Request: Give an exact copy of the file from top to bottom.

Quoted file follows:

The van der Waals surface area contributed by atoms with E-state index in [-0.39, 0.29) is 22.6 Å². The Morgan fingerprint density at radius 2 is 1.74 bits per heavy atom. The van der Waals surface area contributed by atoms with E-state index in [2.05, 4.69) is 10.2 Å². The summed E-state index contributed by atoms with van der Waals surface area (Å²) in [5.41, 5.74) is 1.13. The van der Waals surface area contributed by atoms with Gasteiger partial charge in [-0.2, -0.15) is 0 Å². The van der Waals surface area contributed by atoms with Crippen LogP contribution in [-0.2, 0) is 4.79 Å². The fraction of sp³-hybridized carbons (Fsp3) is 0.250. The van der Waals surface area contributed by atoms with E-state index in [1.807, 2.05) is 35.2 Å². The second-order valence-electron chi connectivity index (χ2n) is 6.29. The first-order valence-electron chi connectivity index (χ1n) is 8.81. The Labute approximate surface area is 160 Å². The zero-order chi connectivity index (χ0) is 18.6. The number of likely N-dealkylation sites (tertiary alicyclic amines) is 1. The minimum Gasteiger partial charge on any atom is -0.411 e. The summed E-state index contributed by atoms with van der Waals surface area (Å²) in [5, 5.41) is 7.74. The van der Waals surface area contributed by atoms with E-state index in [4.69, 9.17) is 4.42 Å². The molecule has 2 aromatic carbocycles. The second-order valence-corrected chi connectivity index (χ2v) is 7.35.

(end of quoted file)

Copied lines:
The van der Waals surface area contributed by atoms with E-state index in [-0.39, 0.29) is 22.6 Å². The Morgan fingerprint density at radius 2 is 1.74 bits per heavy atom. The van der Waals surface area contributed by atoms with E-state index in [2.05, 4.69) is 10.2 Å². The summed E-state index contributed by atoms with van der Waals surface area (Å²) in [5.41, 5.74) is 1.13. The van der Waals surface area contributed by atoms with Gasteiger partial charge in [-0.2, -0.15) is 0 Å². The van der Waals surface area contributed by atoms with Crippen LogP contribution in [-0.2, 0) is 4.79 Å². The fraction of sp³-hybridized carbons (Fsp3) is 0.250. The van der Waals surface area contributed by atoms with E-state index in [1.807, 2.05) is 35.2 Å². The second-order valence-electron chi connectivity index (χ2n) is 6.29. The first-order valence-electron chi connectivity index (χ1n) is 8.81. The Labute approximate surface area is 160 Å². The zero-order chi connectivity index (χ0) is 18.6. The number of likely N-dealkylation sites (tertiary alicyclic amines) is 1. The minimum Gasteiger partial charge on any atom is -0.411 e. The summed E-state index contributed by atoms with van der Waals surface area (Å²) in [5, 5.41) is 7.74. The van der Waals surface area contributed by atoms with E-state index in [4.69, 9.17) is 4.42 Å². The molecule has 2 aromatic carbocycles. The second-order valence-corrected chi connectivity index (χ2v) is 7.35.